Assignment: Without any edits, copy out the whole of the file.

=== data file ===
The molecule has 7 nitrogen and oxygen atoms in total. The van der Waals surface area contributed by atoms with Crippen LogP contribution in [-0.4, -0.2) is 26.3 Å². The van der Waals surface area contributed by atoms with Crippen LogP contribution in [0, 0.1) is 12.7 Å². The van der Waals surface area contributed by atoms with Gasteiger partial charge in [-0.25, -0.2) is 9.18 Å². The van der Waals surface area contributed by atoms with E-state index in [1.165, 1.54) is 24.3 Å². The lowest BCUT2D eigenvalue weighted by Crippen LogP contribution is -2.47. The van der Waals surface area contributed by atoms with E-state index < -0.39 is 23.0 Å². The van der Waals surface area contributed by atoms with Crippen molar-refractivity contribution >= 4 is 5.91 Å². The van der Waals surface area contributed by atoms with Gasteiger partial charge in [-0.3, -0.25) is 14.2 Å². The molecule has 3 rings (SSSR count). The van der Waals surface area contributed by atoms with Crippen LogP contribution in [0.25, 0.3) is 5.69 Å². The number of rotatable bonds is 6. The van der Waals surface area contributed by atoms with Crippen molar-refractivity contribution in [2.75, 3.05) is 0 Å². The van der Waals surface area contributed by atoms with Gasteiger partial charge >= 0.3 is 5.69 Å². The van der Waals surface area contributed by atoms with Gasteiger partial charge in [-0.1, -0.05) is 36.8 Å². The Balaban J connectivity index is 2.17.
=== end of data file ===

The molecule has 7 nitrogen and oxygen atoms in total. The van der Waals surface area contributed by atoms with Crippen LogP contribution in [-0.4, -0.2) is 26.3 Å². The van der Waals surface area contributed by atoms with Crippen LogP contribution in [0, 0.1) is 12.7 Å². The van der Waals surface area contributed by atoms with Gasteiger partial charge in [-0.25, -0.2) is 9.18 Å². The van der Waals surface area contributed by atoms with E-state index in [1.165, 1.54) is 24.3 Å². The lowest BCUT2D eigenvalue weighted by Crippen LogP contribution is -2.47. The van der Waals surface area contributed by atoms with E-state index < -0.39 is 23.0 Å². The van der Waals surface area contributed by atoms with Crippen molar-refractivity contribution >= 4 is 5.91 Å². The van der Waals surface area contributed by atoms with Gasteiger partial charge in [-0.3, -0.25) is 14.2 Å². The molecule has 3 rings (SSSR count). The van der Waals surface area contributed by atoms with Crippen LogP contribution in [0.25, 0.3) is 5.69 Å². The number of rotatable bonds is 6. The van der Waals surface area contributed by atoms with Crippen molar-refractivity contribution in [2.75, 3.05) is 0 Å². The van der Waals surface area contributed by atoms with Gasteiger partial charge >= 0.3 is 5.69 Å². The van der Waals surface area contributed by atoms with Gasteiger partial charge in [-0.1, -0.05) is 36.8 Å². The Balaban J connectivity index is 2.17.